Northwood Metropolitan Hillingdon 6 1 September 1887 2.74
      Northwood Hills Metropolitan Hillingdon 6 13 November 1933 1.90
      Notting Hill Gate District [c]
      Kensington and Chelsea 1 & 2 1 October 1868 15.07
      Oakwood Piccadilly Enfield 5 13 March 1933 East Barnet/Merryhills: Proposed before opening
      Enfield West: 1933–34
      Enfield West (Oakwood): 1934–46
      Old Street Northern Islington
      1 17 November 1901 27.11
      Osterley Piccadilly [l] Hounslow 4 1 May 1883
      resited 25 March 1934
      Osterley & Spring Grove: 1883–1934 2.18
      Oval Northern Lambeth 2 18 December 1890 Kennington Oval: Proposed before opening
      The Oval: 1890–94
      Oxford Circus Central
      City of Westminster 1 30 July 1900 78.07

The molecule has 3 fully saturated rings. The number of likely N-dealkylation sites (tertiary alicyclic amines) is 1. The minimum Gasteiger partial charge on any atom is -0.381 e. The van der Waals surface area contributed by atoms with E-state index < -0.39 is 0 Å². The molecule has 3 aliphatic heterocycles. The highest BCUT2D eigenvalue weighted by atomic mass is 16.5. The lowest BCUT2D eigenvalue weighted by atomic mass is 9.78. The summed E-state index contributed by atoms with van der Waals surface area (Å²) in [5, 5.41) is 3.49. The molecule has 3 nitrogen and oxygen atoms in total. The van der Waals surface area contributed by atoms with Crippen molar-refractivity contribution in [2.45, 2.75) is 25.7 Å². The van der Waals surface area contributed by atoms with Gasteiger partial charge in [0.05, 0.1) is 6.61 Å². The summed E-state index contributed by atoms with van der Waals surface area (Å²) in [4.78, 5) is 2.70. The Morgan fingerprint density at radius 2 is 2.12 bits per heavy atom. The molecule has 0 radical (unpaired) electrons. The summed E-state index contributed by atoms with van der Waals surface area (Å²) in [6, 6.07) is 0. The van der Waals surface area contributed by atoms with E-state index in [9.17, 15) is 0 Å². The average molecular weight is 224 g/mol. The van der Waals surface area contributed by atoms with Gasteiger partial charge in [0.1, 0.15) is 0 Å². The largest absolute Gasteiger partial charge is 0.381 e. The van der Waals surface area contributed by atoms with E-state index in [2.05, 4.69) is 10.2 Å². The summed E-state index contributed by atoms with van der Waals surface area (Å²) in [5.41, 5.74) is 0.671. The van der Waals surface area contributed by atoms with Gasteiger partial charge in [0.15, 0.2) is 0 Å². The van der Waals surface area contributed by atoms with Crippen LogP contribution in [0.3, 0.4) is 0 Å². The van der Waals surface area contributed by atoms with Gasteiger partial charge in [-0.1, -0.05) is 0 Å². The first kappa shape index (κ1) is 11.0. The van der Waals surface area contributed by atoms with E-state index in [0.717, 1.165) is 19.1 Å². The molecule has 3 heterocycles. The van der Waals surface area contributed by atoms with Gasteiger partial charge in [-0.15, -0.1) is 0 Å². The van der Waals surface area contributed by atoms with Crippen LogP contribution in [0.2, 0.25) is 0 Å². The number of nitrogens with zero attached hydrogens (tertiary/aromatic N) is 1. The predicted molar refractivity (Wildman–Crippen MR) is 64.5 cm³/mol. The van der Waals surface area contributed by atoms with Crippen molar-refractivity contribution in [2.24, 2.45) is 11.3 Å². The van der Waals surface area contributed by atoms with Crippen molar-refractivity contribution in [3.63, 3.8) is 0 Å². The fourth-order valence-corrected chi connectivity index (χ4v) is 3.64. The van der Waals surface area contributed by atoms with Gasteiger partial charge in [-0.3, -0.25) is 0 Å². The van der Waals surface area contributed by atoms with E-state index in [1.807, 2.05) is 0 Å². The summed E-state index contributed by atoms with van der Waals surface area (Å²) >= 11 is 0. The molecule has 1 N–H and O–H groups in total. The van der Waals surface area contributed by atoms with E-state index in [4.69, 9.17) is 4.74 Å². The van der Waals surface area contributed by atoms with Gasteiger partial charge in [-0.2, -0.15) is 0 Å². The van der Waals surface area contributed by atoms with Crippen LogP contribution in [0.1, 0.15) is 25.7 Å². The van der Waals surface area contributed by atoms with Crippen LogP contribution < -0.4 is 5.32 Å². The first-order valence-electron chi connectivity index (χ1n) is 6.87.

Paddington District [c]
      City of Westminster 1 1 October 1868 Paddington (Praed Street) (Circle line): 1868–1947 48.61
      [note 4]
      Paddington Hammersmith & City [m]
      City of Westminster 1 10 January 1863 Paddington (Bishop's Road): 1863–1933 48.61
      [note 4]
      Park Royal Piccadilly Ealing 3 23 June 1903
      resited 6 July 1931
      Park Royal & Tywford Abbey: 1903–31
      Park Royal: 1931–36
      Park Royal (Hanger Hill): 1936–47
      Parsons Green District Hammersmith and Fulham 2 1 March 1880 6.56
      Perivale Central Ealing 4 30 June 1947 2 May 1904 Perivale Halt: 1904–1947 2.44
      Piccadilly Circus Bakerloo
      City of Westminster 1 10 March 1906 38.40
      Pimlico Victoria City of Westminster 1 14 September 1972 10.81
      Pinner Metropolitan Harrow 5 25 May 1885 2.96